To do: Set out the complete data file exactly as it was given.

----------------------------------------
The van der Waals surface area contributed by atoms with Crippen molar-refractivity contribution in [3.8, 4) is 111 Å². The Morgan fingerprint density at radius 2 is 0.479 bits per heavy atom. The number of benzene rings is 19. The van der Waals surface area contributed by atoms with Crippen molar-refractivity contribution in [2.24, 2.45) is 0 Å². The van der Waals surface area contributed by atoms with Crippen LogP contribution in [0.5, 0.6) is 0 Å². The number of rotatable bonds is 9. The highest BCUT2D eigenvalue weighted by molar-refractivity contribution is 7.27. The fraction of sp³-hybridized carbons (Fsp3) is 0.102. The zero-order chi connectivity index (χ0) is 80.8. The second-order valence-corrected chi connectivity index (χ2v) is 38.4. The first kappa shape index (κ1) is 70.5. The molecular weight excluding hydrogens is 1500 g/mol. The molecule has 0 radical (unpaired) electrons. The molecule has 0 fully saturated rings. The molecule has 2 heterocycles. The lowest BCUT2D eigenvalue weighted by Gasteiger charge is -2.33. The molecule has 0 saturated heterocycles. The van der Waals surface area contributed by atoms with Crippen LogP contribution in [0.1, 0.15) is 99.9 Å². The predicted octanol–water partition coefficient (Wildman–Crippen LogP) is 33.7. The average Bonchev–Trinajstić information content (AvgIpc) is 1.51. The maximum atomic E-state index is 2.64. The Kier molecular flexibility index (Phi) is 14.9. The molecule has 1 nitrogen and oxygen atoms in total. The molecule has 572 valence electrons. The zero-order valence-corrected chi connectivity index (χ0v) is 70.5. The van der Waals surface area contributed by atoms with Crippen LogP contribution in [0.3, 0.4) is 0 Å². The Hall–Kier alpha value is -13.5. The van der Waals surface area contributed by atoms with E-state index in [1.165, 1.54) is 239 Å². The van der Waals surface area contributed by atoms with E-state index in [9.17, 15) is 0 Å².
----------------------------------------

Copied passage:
The van der Waals surface area contributed by atoms with Crippen molar-refractivity contribution in [3.8, 4) is 111 Å². The Morgan fingerprint density at radius 2 is 0.479 bits per heavy atom. The number of benzene rings is 19. The van der Waals surface area contributed by atoms with Crippen molar-refractivity contribution in [2.24, 2.45) is 0 Å². The van der Waals surface area contributed by atoms with Crippen LogP contribution in [0.5, 0.6) is 0 Å². The number of rotatable bonds is 9. The highest BCUT2D eigenvalue weighted by molar-refractivity contribution is 7.27. The fraction of sp³-hybridized carbons (Fsp3) is 0.102. The zero-order chi connectivity index (χ0) is 80.8. The second-order valence-corrected chi connectivity index (χ2v) is 38.4. The first kappa shape index (κ1) is 70.5. The molecular weight excluding hydrogens is 1500 g/mol. The molecule has 0 radical (unpaired) electrons. The molecule has 0 fully saturated rings. The molecule has 2 heterocycles. The lowest BCUT2D eigenvalue weighted by Gasteiger charge is -2.33. The molecule has 0 saturated heterocycles. The van der Waals surface area contributed by atoms with Crippen LogP contribution in [0.1, 0.15) is 99.9 Å². The predicted octanol–water partition coefficient (Wildman–Crippen LogP) is 33.7. The average Bonchev–Trinajstić information content (AvgIpc) is 1.51. The maximum atomic E-state index is 2.64. The Kier molecular flexibility index (Phi) is 14.9. The molecule has 1 nitrogen and oxygen atoms in total. The molecule has 572 valence electrons. The zero-order valence-corrected chi connectivity index (χ0v) is 70.5. The van der Waals surface area contributed by atoms with Crippen LogP contribution in [0.3, 0.4) is 0 Å². The Hall–Kier alpha value is -13.5. The van der Waals surface area contributed by atoms with E-state index in [1.165, 1.54) is 239 Å². The van der Waals surface area contributed by atoms with E-state index in [9.17, 15) is 0 Å².